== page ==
Alcohol recovery: often it is speed, not thought, that counts

Alcohol recovery: often it is speed, not thought, that counts

By Jacob Oketch

I have a friend whose brother- in- law is an alcoholic who needs help. His problem is serious and requires urgent action before it gets completely out of hand. Sometimes, it is how soon we act that matters and not how concerned we are. The more an alcoholic gets steeped in his ailment, the more his or her chances of recovery ebbs away.

My friend’s brother in law is in deep trouble because his comfort zone has been blown away. He has had a sick mother who for all intents and purposes, has been shielding his problem in the name of protecting a son. Unfortunately, the mother has succumbed to cancer and now he is staring at a life without the one person who has gone through all manner of things to keep him afloat even at a time when he had hit rock bottom.

The problem with those who entertain alcoholics is that they do more harm than good when something happens to them and the alcoholic is exposed to an environment where they have to figure out how to live without them. My friend lives abroad and only came for his mother in law’s funeral. But now he has to contend with the fact that he cannot just go back to his station abroad and leave his in-laws here without any form of support. He fears that he might not find him alive when he comes back.

who have experienced the problem. 

In dealing with an alcoholic, tough love should be the rulebook. There are certain things that will be misconstrued as cruelty but in the long run, they lead to restoration of sanity. For example being strict with the purse strings ensures that the alcoholic does not access money to fuel their drinking.

The problem is even more complicated when dealing with an alcoholic who has been to a rehab before. I cannot imagine what goes through the mind of somebody who has attempted to eradicate his drinking problem and failed. In this scenario, the patient is more despondent because they believe that the program does not work because it has not worked for them. It calls for the family members to seek other more ingenuous ways of convincing the patient to cooperate and seek treatment.

Alcoholics, in most cases are people who are very intelligent. Their lives took a turn for the worst due to some frustration arising out of their failure to achieve their ambition. My friend’s brother-in-law is in this category. He was an A student in high school but got derailed while pursuing his degree course at the university. It has become very difficult to convince him that he is wasting himself because he considers himself brilliant and hardly entertains any word of counsel from anybody. It seems it is only the humility of a fellow recovering patient or one who had recovered before that can unlock his obstinacy.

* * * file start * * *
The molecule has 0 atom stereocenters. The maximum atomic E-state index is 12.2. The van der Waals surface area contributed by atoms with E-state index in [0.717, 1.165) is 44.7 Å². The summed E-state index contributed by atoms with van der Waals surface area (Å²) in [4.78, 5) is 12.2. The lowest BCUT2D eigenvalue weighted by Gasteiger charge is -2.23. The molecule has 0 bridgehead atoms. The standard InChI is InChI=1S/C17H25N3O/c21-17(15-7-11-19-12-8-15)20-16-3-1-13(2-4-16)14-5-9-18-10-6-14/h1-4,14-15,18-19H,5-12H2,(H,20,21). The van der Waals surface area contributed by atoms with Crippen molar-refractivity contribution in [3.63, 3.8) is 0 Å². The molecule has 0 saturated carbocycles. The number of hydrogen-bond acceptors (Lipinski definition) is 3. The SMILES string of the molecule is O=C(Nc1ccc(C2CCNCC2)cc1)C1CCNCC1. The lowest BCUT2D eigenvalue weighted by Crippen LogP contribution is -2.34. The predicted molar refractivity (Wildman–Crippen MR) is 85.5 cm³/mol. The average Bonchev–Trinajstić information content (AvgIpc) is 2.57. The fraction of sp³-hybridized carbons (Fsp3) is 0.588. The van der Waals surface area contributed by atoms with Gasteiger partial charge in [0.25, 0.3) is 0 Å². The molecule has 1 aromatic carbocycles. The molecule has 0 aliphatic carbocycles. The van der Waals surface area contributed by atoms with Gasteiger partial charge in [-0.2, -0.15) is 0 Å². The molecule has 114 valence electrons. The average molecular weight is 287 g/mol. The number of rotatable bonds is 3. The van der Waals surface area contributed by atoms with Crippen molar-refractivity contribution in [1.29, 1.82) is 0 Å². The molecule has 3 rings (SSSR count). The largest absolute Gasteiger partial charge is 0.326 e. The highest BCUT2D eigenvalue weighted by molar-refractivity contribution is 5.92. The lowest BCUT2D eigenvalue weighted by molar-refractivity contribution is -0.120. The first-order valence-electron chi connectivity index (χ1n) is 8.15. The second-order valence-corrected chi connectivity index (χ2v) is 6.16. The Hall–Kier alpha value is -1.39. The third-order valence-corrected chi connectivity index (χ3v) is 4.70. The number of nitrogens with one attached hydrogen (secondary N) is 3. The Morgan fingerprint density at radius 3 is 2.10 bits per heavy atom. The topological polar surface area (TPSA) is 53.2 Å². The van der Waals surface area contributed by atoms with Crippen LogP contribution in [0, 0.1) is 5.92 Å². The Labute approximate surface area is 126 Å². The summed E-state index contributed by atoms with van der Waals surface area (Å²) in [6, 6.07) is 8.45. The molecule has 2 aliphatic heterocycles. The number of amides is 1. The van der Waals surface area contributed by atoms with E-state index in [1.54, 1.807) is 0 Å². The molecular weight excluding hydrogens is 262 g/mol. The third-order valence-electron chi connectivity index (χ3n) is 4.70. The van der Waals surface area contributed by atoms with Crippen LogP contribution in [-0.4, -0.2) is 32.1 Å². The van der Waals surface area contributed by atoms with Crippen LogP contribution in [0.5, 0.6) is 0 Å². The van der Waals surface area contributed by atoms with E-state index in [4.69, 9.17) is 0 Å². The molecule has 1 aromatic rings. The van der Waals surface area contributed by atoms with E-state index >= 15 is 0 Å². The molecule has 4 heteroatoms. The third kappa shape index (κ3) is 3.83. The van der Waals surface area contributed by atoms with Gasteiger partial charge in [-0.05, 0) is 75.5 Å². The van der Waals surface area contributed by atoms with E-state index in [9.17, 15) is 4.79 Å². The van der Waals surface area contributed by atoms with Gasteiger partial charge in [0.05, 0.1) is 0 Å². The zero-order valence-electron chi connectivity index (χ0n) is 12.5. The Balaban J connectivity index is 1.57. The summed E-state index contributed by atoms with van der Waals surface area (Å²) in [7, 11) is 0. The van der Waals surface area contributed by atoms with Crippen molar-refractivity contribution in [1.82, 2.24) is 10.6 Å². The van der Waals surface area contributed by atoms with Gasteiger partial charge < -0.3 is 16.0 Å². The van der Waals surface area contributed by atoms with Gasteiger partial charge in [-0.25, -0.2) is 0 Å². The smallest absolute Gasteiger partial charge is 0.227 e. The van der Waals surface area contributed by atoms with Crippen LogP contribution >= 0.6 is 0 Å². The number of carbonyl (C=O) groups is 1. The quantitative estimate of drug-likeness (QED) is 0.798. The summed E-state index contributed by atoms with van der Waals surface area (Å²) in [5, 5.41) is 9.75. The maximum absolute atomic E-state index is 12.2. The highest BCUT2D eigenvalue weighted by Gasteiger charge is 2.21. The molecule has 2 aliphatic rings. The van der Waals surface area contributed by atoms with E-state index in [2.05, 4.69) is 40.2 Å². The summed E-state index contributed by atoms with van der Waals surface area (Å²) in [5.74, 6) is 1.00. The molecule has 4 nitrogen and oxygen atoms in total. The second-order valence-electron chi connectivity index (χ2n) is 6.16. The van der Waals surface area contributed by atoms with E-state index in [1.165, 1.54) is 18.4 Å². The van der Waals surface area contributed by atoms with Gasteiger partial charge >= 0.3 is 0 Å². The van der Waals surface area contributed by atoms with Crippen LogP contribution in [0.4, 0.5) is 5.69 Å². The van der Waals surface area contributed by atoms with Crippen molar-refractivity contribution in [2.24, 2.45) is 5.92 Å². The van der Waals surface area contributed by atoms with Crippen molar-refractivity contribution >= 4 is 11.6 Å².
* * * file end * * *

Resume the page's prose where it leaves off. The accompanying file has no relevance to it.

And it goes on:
When one is recovering from alcoholism and is not entangled with other issues, it is pretty easy to design a recovery path. On the other hand, if an alcoholic has other underlying issues especially of a criminal nature, it becomes very difficult to solve his problem. My friend’s brother- in-law has issues with the law. He is among a group of young men who have been accused of gang raping a certain woman and the case is in court. So apart from getting him to go for treatment, the family has to worry about the eventual outcome of the court case.

My friend’s predicament is a pointer to the fact that, sometimes, we may mean well for someone but ultimately, their wellness is actually dependent upon them. His brother-in-law should recognize that much as self-will alone cannot guarantee recovery, it is the number one thing to cultivate in order to achieve recovery.

Not long ago, I remember losing a cousin due to alcoholism. He had reached a point where he used to carry liquor in his coat pocket so he could drink any hour and anywhere. Since he was employed, everybody thought that he could get around the problem. Those whose support system is shaky are more vulnerable and should be keenly attended to.

At times, it is when we are under the influence of alcohol that we cultivate a very sharp perception of an issue. The fact that in alcoholics meetings, anybody is allowed to attend, whether drunk or not, is a pointer to the fact that one can start walking the journey to recovery even when they are still imbibing. Taking that step may seem very difficult but at times, it takes the nudging of a fellow drunk, maybe a social one, to make it happen.

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